23 photographs, 1 appendix
Girl Archaeologist recounts Alice Kehoe’s life, begun in an era very different from the twenty-first century in which she retired as an honored elder archaeologist. She persisted against entrenched patriarchy in her childhood, at Harvard University, and as she did fieldwork with her husband in the northern plains. A senior male professor attempted to quash Kehoe’s career by raping her. Her Harvard professors refused to allow her to write a dissertation in archaeology. Universities paid her less than her male counterparts. Her husband refused to participate in housework or childcare.
Working in archaeology and in the histories of American First Nations, Kehoe published a series of groundbreaking books and articles. Although she was denied a conventional career, through her unconventional breadth of research and her empathy with First Nations people she gained a wide circle of collaborators and colleagues. Throughout her career Kehoe found and fostered a sisterhood of feminists—strong, bright women archaeologists, anthropologists, and ethnohistorians who have been essential to the field.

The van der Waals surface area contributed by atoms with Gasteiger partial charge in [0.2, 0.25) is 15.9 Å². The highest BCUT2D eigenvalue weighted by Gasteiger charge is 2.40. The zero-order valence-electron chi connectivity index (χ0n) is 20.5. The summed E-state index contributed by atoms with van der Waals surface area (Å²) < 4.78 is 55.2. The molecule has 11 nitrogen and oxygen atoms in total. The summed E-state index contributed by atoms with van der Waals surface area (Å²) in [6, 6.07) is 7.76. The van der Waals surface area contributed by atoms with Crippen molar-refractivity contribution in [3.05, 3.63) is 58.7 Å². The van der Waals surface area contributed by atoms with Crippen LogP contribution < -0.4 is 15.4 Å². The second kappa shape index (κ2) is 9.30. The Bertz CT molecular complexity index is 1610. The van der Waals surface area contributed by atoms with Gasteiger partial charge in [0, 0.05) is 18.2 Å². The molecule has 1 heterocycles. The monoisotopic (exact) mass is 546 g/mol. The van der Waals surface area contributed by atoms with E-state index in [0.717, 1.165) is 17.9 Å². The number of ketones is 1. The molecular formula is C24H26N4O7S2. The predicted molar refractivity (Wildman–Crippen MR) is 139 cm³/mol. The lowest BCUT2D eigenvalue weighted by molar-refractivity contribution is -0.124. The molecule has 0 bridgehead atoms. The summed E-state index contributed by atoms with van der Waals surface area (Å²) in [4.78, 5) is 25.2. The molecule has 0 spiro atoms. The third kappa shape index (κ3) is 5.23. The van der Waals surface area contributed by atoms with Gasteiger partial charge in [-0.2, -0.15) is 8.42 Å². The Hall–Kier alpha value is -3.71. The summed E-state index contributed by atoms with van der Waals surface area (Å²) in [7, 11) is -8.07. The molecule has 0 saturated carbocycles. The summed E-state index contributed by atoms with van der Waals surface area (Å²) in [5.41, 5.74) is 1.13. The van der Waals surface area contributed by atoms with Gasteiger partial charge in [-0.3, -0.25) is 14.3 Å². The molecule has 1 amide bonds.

Girl Archaeologist is the story of how one woman pursued a professional career in a male-dominated field during a time of great change in American middle-class expectations for women.